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The well-acted Animals is an addiction movie like plenty of others

Technically speaking, Animals has more than two characters, but it follows heroin-addicted couple Jude (David Dastmalchian) and Bobbie (Kim Shaw) so closely that the people around them can fit in the frame only briefly. Cops, drug dealers, doctors, and victims of their petty crimes rarely last more than a single scene, while their friends and family (if applicable) remain entirely offscreen. Even the timeline recedes into a haze, both specifically and broadly. Early in the movie, director Collin Schiffli cuts from Jude and Bobbie nuzzling in what looks like a hotel or a high-rise apartment to the couple waking up in their car, their home for most of the movie. The cut makes the earlier shot of them in bed feel like a fantasy—which it sort of is, whether it really happened or not. As their story continues, Animals seems vaguely like a recent period piece, because Jude and Bobbie shoplift used CDs to resell for drug money, and place scam prostitution ads via a pay phone and a voicemail account. But the film never lands in a historical moment more defined than post-cell phone, pre-smartphone.


There’s plenty of time to consider whether Jude and Bobbie are skulking around Chicago in 2001 or 2006 because Animals wanders with its characters from score to score. (One flashback to their earliest days together confirms that not much has changed.) The pair dresses up their desperation with mutual affection and routines, like the methodical way they arrange their gear and shoot up in separate restrooms of various diners. To a degree, the movie is smart about these delusions. But this is also the kind of miserably gritty material that the filmmakers will inevitably call a love story—almost entirely because the characters pretend to be married and have only each other. Any appearance of love has little to do with their actual relationship, because not much of the pair’s time together appears to have been spent in any kind of sobriety.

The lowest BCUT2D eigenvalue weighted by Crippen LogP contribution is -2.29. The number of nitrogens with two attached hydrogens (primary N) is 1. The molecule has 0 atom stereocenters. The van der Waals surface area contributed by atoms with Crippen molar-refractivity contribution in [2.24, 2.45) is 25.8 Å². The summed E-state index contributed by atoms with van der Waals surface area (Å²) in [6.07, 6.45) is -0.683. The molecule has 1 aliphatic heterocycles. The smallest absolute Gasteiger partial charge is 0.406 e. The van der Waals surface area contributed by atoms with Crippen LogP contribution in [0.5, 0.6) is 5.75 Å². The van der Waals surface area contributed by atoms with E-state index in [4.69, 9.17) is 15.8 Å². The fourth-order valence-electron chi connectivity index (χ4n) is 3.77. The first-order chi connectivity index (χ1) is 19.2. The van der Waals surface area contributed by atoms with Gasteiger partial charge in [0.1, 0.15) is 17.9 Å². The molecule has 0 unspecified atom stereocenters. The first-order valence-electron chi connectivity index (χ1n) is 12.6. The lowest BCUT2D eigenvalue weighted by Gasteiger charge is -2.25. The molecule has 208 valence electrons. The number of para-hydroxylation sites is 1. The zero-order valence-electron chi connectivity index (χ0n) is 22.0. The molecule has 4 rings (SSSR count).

The actors do their best to bring humanity to the junkie clichés, assisted by their character-actor mix of familiarity and anonymity. Dastmalchian (who also wrote the screenplay, apparently based on his own experiences) is most recognizable as one of the Joker’s mentally imbalanced henchmen from a few scenes of The Dark Knight, while Shaw’s face seems to change from scene to scene. Sometimes she looks a bit like Meg Ryan, sometimes more like Elizabeth Banks; it depends at least partially on the role Bobbie has assigned herself. The dynamics of the couple’s various scams, often fronted by Bobbie’s resourceful and convincing lies, prove more compelling than the recognizable cycle of annihilating highs and withdrawal-driven lows.


Schiffli directs all of the typical addiction business with a steady if sometimes overbearing hand. He leans on the heavy-handed title motif in scenes that cut to inhabitants of the Lincoln Park Zoo in Chicago, where Jude and Bobbie spend some of their downtime. But that may also be a fault of Dastmalchian’s screenplay, which also hinges on a relationship-long promise to go swimming—a self-consciously writerly touch. At one point, Animals complicates Jude and Bobbie’s aimless relationship with what looks, from a distance, like a collision between two very different types of issue movies. But it never pushes far enough into that territory to distinguish its beautiful losers from the many addiction-movie characters that precede them.

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